Keyword: M.J. Hegar
Our Texas 2020 U.S. Senate Poll Tracker compiles polling that make serious efforts at disclosure.
M.J. Hegar will look to raise her profile tonight as she and incumbent U.S. Senator John Cornyn face off in a televised debate at 7 PM Central Standard Time. In many ways, Hegar is doing relatively well according to the most recent University of Texas/Texas Tribune poll in that she’s only trailing Cornyn among likely voters by 8 points.
Positive Thinking, Minus the Positivity: Texas Data Points for the Week in Politics, September 18, 2020
Governor Abbott started the weekend on Thursday by announcing that based on a new criteria, much of the state would be able to relax, though not remove, some of the restrictions on business and public activities. We also got to put a debate between Senator John Cornyn and challenger M.J. Hegar on our calendars this week (October 9), even as a report issued by a non-profit suggested that the pandemic resulted in a drop in new voter registration, at least in the spring. In other voting data that is equally unsurprising, very few people are voting in the Senate District 30 special election to replace Senator Pat Fallon. National Democrats' late summer confidence got a little shakier this week, especially as they pored over the ever-difficult-to-intrpret poll numbers among Latinos. And for much of the week, Donald Trump kept it up, raising the usual questions.
The release of recordings of conversations between veteran journalist Bob Woodward and President Donald Trump as part of the Washington Post's rollout for Woodward’s second book about Trump, Rage, dominated coverage of politics, Trump, and COVID-19 this week. Senator Corynyn “in retrospect” opined that President Trump just maybe could have trusted the American people with “accurate information." Meanwhile, as part of his effort to get re-elected, Trump this week released a list of potential nominees for the U.S. Supreme Court that included, among other colorful characters, the junior U.S. Senator from Texas that the president used to call "Lyin’ Ted." Back in Ted Cruz’s home state, his former boss, Governor Greg Abbott, continued to avoid undue attention to COVID-19, channelling the president’s political turn to press a law and order argument with a new campaign pledge for Republicans and citizens (validated with your data), and still more proposals designed to punish cities ostensibly not toeing the blue line. And there’s a lot of stress in the state this week as many kids returned to whatever version of school is on offer in their neighborhood. Don’t panic, just read on for more Texas data related to these events from the week in Texas politics.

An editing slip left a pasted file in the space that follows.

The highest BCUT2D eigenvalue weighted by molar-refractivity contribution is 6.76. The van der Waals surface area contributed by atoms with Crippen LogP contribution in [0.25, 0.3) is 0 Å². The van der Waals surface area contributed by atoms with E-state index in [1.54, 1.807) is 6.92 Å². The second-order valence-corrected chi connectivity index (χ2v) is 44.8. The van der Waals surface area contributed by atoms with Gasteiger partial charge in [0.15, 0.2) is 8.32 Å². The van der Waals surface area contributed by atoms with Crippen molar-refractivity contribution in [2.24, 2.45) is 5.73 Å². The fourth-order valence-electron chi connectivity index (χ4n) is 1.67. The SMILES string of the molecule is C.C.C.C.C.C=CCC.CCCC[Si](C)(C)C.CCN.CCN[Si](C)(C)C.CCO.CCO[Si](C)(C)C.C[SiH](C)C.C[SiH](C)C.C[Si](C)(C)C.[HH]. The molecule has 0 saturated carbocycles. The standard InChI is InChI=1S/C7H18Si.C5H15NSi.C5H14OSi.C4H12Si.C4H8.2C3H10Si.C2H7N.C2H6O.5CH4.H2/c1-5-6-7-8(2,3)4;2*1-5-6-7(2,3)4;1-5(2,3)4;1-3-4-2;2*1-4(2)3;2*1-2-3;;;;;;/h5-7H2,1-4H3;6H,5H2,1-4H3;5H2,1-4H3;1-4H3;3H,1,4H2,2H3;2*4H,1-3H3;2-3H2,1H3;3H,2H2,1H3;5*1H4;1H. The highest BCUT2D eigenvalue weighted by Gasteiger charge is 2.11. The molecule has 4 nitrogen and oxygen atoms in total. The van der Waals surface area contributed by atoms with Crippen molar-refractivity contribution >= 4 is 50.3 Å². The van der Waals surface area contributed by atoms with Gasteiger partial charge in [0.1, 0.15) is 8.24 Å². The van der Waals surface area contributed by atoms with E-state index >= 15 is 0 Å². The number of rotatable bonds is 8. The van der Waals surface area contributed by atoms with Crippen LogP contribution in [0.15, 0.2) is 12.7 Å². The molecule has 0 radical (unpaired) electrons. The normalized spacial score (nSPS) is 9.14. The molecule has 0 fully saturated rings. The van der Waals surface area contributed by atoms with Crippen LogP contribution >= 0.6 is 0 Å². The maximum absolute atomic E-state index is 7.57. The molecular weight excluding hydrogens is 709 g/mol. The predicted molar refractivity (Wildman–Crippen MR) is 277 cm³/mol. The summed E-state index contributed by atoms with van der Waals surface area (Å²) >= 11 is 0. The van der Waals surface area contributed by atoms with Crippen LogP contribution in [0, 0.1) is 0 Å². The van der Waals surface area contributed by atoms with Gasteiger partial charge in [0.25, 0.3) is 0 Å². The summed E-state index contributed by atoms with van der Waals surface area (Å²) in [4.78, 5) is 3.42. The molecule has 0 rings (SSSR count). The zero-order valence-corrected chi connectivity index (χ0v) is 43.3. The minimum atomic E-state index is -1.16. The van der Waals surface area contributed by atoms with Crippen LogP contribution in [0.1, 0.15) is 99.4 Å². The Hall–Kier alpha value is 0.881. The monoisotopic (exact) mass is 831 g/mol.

The Second Reading Podcast: Run-Off Election Results and Assessing How Competitive Texas will be in November (Recorded July 21, 2020)
For this week's Second Reading Podcast, Jim Henson and Joshua Blank discuss the run-off election results, with a particular focus on the Democratic nomination for U.S. Senate, as well as the first (of likely many) conversations assessing Texas' competitiveness in the 2020 elections.
Bereft of a candidate with statewide stature and drowned out by the roar of the COVID-19 pandemic and the related economic calamity, the statewide run-off election to choose a Democratic nominee to challenge John Cornyn’s bid for a fourth term in the U.S. Senate limped to a conclusion Tuesday night, when self-declared outsider M.J. Hegar defeated longtime State Senator Royce West of Dallas by about 4 percentage points. The Texas-politics-as usual feel of this likely evasion, amplified by such a radically changed political environment – the renewed confrontation with racism, the pandemic, the associated economic crash – raise a question: Do fundamental assumptions about both candidates’ positioning made in the early stages of the campaign last year still work for them?
While we should expect only a very small fraction of the eligible electorate, or even of registered voters, to show up for run-off elections, there is a pretty good crop of run-off races for party nominations. The composition of the electorate is the big unknown here, which has made any early public polling in these races difficult, and, in particular, has contributed to making the public polling in the U.S. Senate run-off a pretty speculative enterprise. But we do have a lot of data from the University of Texas/Texas Politics Project poll conducted very recently (June 19-29), as well as a lot of comparison and trend data, to illustrate the volatile and generally worried mood of the electorate.